Pubdate: Wed, 15 Dec 1999
Source: Associated Press
Copyright: 1999 Associated Press
Author: David Ho, Associated Press Writer

U.S. Drug War Detailed in Report

WASHINGTON (AP) - Law enforcement agents fought a surge in methamphetamine
trafficking and use across the Midwest in 1999 by seizing hundreds of
secret drug labs, deflating the image of drugs as only an urban problem.

In the first half of this year, local and federal law enforcement seized
238 meth or ``speed'' labs in Kansas, 242 in Iowa and 223 in Missouri,
according to a report released today detailing the government's anti-drug
efforts across the nation.

``We do not just have a national drug problem. What we really have is a
series of local drug epidemics,'' said Barry McCaffrey, the
administration's drug policy chief.

McCaffrey planned to discuss the report today at a conference for
drug-control leaders in Washington.

The report describes the government's war on drugs in 31 battlegrounds,
called High Intensity Drug Trafficking Areas. From the Mexican border to
the streets of New York, these areas have been selected over the last
decade as regions with serious drug problems that also harm other areas of
the country.

In the high trafficking areas, local, state, federal and military law
enforcement agencies work together on various projects to oppose illegal
drug use and distribution.

After starting with a federal investment of $25 million shared among five
regions in 1990, the program will divide more than $190 million in 2000.

The report said that in the Northeast, despite dramatic drops in crime, the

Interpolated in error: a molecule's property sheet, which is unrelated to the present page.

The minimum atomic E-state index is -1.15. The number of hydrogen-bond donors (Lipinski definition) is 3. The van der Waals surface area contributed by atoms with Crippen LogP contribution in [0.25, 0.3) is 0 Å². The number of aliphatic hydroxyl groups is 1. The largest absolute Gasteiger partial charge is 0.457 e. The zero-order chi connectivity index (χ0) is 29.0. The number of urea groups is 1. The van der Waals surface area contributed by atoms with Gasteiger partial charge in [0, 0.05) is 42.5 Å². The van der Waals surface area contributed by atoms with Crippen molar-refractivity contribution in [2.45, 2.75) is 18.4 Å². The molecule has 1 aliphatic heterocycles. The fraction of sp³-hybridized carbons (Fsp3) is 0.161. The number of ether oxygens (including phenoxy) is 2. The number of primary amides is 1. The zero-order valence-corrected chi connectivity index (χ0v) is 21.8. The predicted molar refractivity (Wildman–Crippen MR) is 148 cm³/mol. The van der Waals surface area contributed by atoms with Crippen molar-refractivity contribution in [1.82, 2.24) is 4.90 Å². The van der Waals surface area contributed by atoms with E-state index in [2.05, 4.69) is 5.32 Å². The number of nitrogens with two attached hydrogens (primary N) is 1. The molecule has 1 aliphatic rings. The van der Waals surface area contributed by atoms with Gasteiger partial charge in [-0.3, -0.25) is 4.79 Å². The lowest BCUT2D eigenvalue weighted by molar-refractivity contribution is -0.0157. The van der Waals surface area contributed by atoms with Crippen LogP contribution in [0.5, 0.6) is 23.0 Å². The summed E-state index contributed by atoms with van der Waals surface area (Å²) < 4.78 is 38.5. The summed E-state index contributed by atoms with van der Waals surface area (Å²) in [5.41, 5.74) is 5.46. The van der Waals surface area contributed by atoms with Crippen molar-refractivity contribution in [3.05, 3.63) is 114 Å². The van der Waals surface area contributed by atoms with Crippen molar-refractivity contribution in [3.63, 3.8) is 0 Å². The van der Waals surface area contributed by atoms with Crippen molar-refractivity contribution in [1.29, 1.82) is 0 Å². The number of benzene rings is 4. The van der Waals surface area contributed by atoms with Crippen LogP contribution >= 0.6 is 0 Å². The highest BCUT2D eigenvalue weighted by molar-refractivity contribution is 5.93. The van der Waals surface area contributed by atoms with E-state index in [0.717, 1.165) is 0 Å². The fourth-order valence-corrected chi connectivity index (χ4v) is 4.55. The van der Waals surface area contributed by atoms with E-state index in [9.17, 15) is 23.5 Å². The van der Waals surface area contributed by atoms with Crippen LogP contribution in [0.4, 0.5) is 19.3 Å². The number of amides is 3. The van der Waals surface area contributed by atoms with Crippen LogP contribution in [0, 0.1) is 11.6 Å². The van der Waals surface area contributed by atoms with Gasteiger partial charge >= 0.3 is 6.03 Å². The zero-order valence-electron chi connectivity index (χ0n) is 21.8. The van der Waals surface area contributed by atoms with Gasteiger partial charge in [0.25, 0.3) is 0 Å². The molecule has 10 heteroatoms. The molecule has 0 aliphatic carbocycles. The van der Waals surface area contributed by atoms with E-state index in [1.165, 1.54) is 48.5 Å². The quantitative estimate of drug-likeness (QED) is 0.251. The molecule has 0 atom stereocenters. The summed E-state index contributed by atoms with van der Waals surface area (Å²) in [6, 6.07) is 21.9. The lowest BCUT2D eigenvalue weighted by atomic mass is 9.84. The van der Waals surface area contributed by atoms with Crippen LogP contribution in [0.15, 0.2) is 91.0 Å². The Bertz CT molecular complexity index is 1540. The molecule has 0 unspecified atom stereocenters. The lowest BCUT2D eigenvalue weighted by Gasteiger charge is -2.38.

New York-New Jersey area remains a ``Mecca'' for narcotics trafficking.
While all drugs can be found in the area, heroin and cocaine dominate the
scene because of the profits and potential violence they generate. The
demand for crack has fallen, but it is still available and being actively

Area law enforcement agencies have turned high-tech in recent years,
creating a computer network containing photographs of every person arrested
on state or federal charges in New York City and Westchester and Nassau

In Appalachia, the area containing Kentucky, Tennessee and West Virginia,
marijuana is ``the number one cash crop,'' the report said. The three
states produce over 1.6 million outdoor marijuana plants - over 40 percent
of the nationwide total.

While much of the marijuana is cultivated in remote mountainous regions,
growers are increasingly moving indoors. Traffickers use vehicles with
complex hidden compartments to transport the drugs.

Since being designated a high trafficking area last year, law enforcement
agencies have made almost 2,000 arrests and have destroyed nearly half a
million marijuana plants.

Among the 31 high trafficking areas ranging from Hawaii to New England, the
report also found:

- - An increasing amount of Canadian grown marijuana is being smuggled across
the border into the United States. The Royal Canadian Mounted Police
estimate the annual production at 800 tons. The marijuana is often
exchanged for cocaine.

- - Metropolitan Atlanta is the nation's major southeast distribution point
for methamphetamine, which is smuggled in as a finished product from areas
including California and northern Mexico.

- - In central Florida, heroin is an increasing problem, with the number of
heroin-related deaths in the Orlando area tripling since 1994.

- - Chicago is a major drug trafficking hub for Mexican, Colombian and
Nigerian criminal organizations, but street gangs account for most of the
local drug distribution.
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MAP posted-by: Richard Lake